When slaughterhouse workers Endre and Mária discover they share the same dreams - where they meet in a forest as deer and fall in love - they decide to make their dreams come true but it's difficult in real life.
A traumatized veteran, unafraid of violence, tracks down missing girls for a living. When a job spins out of control, Joe's nightmares overtake him as a conspiracy is uncovered leading to what may be his death trip or his awakening.
Somewhere in Santiago at a dimly-lit nightclub, Orlando, the kindly and well-off owner of a textile company, locks eyes with Marina, a hopeful singer and the roughly half-his-age love of his life. But, unfortunately, after Marina's birthday celebration and a night of passion, Orlando falls gravely ill--and by the following morning--he dies in hospital. In the wake of her companion's untimely death, Marina will soon realise that, from now on, everything is brought into question: her involvement in Orlando's death, their unconventional relationship; and above all, her right to mourn her beloved deceased. In the end, what was Marina's crime; a deed so hideous that would rob a fantastic woman of her respect, her dignity, and ultimately, her identity?Written by
Daniela Vega wasn't initially supposed to play the leading role in A Fantastic Woman (2017) and was approached by director Sebastián Lelio as a consultant on the research he was carrying on about the transgender Chilean community. As Daniela began to share her personal experiences with him, Lelio decided to entrust her with the role. See more »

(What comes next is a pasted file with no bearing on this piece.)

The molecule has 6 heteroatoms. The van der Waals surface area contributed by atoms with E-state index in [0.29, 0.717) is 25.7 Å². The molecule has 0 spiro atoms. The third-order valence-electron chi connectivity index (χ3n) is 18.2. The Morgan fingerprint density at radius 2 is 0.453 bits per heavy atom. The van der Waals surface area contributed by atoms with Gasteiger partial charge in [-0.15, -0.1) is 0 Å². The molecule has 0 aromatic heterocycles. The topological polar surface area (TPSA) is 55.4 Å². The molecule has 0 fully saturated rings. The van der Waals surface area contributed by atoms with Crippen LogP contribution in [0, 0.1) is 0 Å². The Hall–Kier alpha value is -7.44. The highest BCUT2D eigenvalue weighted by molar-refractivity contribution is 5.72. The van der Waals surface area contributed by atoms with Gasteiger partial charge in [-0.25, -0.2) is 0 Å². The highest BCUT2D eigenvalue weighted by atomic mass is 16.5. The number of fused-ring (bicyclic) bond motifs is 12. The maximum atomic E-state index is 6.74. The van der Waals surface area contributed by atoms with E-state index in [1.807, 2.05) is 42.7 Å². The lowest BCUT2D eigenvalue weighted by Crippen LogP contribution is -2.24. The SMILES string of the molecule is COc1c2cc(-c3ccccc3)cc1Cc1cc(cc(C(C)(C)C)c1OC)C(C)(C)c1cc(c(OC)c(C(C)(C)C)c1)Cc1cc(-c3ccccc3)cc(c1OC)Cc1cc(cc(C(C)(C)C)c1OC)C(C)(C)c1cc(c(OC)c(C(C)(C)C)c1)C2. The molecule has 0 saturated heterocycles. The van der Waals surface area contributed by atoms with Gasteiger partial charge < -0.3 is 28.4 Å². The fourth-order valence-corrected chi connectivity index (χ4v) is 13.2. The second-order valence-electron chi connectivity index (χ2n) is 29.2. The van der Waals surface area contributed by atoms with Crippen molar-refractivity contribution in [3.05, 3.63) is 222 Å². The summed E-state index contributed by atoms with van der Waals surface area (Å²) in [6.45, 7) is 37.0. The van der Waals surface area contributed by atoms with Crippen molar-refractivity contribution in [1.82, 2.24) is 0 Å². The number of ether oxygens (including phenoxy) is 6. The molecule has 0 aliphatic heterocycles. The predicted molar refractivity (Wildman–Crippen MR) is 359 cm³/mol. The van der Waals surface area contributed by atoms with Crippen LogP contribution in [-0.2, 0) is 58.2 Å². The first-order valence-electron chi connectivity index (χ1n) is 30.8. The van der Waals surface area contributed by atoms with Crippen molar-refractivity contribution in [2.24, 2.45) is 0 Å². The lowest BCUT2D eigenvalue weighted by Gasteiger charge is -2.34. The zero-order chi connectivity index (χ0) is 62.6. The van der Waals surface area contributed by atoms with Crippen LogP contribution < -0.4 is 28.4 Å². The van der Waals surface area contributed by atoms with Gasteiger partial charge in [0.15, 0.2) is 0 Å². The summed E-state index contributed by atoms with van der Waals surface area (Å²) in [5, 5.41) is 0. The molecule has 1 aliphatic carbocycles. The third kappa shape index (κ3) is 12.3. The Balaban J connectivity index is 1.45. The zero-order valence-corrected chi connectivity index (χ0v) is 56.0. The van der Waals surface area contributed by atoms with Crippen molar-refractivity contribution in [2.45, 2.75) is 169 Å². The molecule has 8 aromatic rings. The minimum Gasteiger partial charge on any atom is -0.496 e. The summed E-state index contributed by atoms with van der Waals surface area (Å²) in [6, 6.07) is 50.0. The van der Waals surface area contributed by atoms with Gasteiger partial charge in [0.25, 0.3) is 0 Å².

Director Sebastián Lelio gives too much attention to how his film is shot which is why A Fantastic Woman is a sight for sore eyes but an altogether boring film. A young lady finds her life turned upside down after her beau, a guy much older than her, suddenly passes away. The film takes one through her journey as she mourns his death and simultaneously tries to prevent herself from slipping into insanity. It deals with issues of feelings of loss, transsexuality, and desolation. While all that are clear except for the sexuality angle, A Fantastic Woman moves with a slow pace and indulges in itself for quite some time, giving bulbs of ennui to its restless audience. Despite that, the presentation of how the LGBT section is considered by the other groups earns some brownie points. It cannot, however, be the sole reason for me to appreciate the film. The commonplace story has shades of freshness, thanks to the Chilean setup, but the central character seems to be taking the directions from Lelio a bit too seriously. Daniela Vega puts up a wooden face through the 100 minutes of running time, making the film all the more uninteresting. The film does enough to present the tragedy of its characters, but the slow pace wreaks havoc to the whole experience. As mentioned before, it has some great photography throughout, which saved me from dozing off, but this is not an art show. Sometime in the second act, I even though there was a thrilling criminal arc in the film, courtesy the sauna parlor, but I was disappointed. With an ambient score that complements the screenplay, A Fantastic Woman can be best described as a film that has power but is just boring. TN.
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